During the majority of the 2010s, global macro strategies generally underperformed. The alpha opportunities in the strategy were limited due to central banks’ coordinated accommodative monetary policies, a highly efficient global economy and trade market, and limited geopolitical tension. With the onset of the COVID pandemic, a tidal wave of fiscal and monetary stimulus flooded the US and other developed economies. This unprecedented stimulus combined with COVID induced supply-chain disruptions spurred inflation to rise to levels not seen in decades.
Many global macro hedge fund managers trade a broad range of instruments across asset classes (rates, foreign exchange (“FX”), credit, equity and commodities) using top-down macro views to influence decision making. The instruments are used to express a view on inflation, interest rates, geopolitical events, and government policy. Many managers also utilize quantitative modeling to help inform their macroeconomic opinions and outlooks. Risk is often deployed directionally, and many macro managers utilize options to achieve asymmetric returns.
The rapidly shifting geopolitical landscape, accompanied by a high level of central bank involvement has led to increased volatility across the macro investment landscape, which has allowed global macro managers to take down leverage without diminishing target returns. Further volatility in rates could continue as central banks globally raise rates at varying paces Inflationary environments differ globally with minimal inflation in China, wage inflation continuing to be sticky in the US, and goods inflation lingering in Europe. Overall inflation will retreat at varying speeds across the world, providing opportunities for macro managers to take directional risk, trading the dispersion of central bank reactions. Relative value opportunities remain attractive, as increased volatility in the markets allow funds to profit from dislocations.
Short duration trades were profitable in 2022 with JPN/USD moves, and sharp volatility in Gilts and interest rates. This opportunity set may not be quite as robust moving forward from a short duration perspective once the markets settle down a bit, however, longer term opportunities are expected to become more plentiful. Disruptions in supply chains, global trade relations, commodities and energy are expected to continue to impact the overall global macro opportunity set in a positive way.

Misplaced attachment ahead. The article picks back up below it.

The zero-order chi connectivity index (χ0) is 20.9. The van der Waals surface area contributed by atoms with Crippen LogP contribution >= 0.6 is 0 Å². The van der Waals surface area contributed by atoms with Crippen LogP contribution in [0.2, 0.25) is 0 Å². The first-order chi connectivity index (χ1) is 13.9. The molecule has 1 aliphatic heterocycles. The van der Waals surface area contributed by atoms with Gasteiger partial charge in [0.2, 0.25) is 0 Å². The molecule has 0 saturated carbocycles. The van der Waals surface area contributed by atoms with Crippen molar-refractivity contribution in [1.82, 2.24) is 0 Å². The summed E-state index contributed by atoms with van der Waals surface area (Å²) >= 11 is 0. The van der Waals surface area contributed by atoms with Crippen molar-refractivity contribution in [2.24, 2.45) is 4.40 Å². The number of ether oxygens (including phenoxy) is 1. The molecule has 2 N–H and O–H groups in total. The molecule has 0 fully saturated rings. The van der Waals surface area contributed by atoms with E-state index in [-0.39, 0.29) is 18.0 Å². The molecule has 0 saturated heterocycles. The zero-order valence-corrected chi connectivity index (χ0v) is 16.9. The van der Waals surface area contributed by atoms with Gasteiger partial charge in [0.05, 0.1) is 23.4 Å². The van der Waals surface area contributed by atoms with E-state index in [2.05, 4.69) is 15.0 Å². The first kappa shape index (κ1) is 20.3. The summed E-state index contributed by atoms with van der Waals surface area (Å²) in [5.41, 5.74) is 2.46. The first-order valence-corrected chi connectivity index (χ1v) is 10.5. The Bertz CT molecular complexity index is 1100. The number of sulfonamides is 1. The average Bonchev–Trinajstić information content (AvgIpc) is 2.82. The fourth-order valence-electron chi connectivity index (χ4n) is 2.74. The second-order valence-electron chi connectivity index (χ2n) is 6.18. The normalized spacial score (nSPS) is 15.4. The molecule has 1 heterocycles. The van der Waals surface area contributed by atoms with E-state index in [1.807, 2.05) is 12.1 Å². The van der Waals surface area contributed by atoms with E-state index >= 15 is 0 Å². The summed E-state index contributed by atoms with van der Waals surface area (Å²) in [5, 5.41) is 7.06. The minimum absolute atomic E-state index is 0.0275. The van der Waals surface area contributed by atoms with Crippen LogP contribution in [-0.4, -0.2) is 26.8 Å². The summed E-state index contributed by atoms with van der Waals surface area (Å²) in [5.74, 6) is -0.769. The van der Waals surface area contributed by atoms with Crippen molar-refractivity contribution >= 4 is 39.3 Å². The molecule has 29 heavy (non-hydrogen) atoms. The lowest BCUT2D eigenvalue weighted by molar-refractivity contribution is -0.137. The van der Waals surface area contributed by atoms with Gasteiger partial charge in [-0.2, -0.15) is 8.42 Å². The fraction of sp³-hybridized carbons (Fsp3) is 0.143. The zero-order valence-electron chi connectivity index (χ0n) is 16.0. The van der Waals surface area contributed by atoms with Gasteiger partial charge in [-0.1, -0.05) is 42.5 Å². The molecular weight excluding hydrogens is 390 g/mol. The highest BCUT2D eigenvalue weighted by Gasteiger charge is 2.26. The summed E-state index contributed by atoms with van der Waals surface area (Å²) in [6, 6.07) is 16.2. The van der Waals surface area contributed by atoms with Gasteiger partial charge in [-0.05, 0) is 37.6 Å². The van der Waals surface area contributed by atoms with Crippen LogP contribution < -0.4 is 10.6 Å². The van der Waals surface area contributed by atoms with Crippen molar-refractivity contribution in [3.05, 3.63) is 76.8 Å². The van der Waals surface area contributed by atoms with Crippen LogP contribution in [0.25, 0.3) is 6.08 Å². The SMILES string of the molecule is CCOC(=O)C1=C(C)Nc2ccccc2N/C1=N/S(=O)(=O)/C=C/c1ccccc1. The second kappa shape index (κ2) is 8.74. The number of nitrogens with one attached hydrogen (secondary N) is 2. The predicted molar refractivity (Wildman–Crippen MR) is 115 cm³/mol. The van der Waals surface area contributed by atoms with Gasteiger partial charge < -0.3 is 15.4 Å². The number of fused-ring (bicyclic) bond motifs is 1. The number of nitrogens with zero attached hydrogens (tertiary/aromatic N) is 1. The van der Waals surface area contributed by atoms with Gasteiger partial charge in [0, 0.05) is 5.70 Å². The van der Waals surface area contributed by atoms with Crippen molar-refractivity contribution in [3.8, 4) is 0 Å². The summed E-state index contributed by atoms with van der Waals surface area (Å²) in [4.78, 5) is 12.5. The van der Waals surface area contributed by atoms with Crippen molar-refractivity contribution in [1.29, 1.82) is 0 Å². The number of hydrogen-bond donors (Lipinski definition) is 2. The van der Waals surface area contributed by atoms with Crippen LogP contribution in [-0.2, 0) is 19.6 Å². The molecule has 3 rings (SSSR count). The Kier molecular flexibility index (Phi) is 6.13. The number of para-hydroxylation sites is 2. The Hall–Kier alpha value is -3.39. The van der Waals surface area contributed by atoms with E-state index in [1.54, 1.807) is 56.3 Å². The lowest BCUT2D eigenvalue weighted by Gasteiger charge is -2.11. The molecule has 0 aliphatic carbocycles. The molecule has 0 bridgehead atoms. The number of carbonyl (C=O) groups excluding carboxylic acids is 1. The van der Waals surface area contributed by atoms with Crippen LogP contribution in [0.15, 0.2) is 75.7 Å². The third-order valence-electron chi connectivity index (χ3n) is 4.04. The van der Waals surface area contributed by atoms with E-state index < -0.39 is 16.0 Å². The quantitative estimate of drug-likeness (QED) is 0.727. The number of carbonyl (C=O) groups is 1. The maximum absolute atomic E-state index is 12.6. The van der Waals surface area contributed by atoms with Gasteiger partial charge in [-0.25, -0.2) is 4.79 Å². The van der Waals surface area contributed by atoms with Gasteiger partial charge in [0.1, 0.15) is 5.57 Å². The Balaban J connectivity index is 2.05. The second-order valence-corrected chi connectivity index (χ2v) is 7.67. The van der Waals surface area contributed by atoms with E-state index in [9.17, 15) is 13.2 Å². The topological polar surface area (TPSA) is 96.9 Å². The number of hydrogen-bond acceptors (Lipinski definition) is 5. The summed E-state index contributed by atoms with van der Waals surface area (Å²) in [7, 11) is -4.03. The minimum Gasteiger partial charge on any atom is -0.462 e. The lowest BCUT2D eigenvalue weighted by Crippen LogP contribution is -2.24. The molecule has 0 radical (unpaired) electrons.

FX trading has seen a major resurgence in 2022, with large moves in USD, EUR, JPN, and GBP. An expansion of the BRICS alliance (Brazil, Russia, India, China, and South Africa) seems very possible, as Argentina, Saudi Arabia, Turkey, and Egypt have expressed interest to join the alliance. The current five countries in the alliance account for 40% of the global population and over a quarter of global GDP. As tensions continue to rise between the West and China & Russia in particular, one can only anticipate that further dislocations will ensue.
In addition, the impact of Japan’s policy regarding yield curve control could have major ramifications across rate and FX markets globally, as Japan is the largest global holder of foreign debt. Below is a graph of the dispersion seen in FX markets over the past 4 years. Notably, FX dispersion picked up substantially in 2022 following the war in Ukraine and central bank tightening efforts. The fruitful alpha environment in global macro strategies should remain attractive in the near future.
The increased uncertainty and volatility in financial markets resulting from restrictive monetary policy and geopolitical turmoil lead us to believe that exposure to tail hedge strategies could be an appropriate addition to portfolios in the coming years. Tail hedge strategies seek to outperform during extreme market events, allowing for portfolio protection in circumstances of a volatility spike, widening of credit spreads, or sharp declines in equity markets.
Managers can take a variety of approaches when employing tail hedge strategies. Some funds focus on trading combinations of CDS, options, and futures, while others use varying degrees of index shorts as an overlay on their traditional strategies. Another approach is to employ more stringent stop-losses on traditional models to limit downside exposure. These all can be additive to portfolios with the right managers.
Tail hedge strategies outperformed in 2022, even in the absence of a major tail event. Many strategies are positioned long volatility and can better achieve attractive relative value positioning in volatile environments. Implied volatility in 2022 was expensive relative to realized volatility, which led to a more difficult hedging environment. Even after accounting for heightened hedging costs, the transition to a new economic regime of elevated rates, global conflict, and trade disruptions seems to be intensifying which leads us to believe the addition of downside protection in a portfolio remains attractive in our view.
As we reflect on the shifting global economic and geopolitical environment, we remain hopeful that the opportunity set moving forward for hedge funds will be rich. We expect our managers to capitalize on dislocations and produce meaningful alpha in these types of environments. While we have identified credit, activism, global macro, and tail hedge strategies as having outsized opportunity sets due to market dynamics, we recognize that global markets never stay stagnant and there is potential for additional strategies to emerge as attractive.
Infinity Capital Partners, LLC
3475 Piedmont Road, NE
Atlanta, GA 30305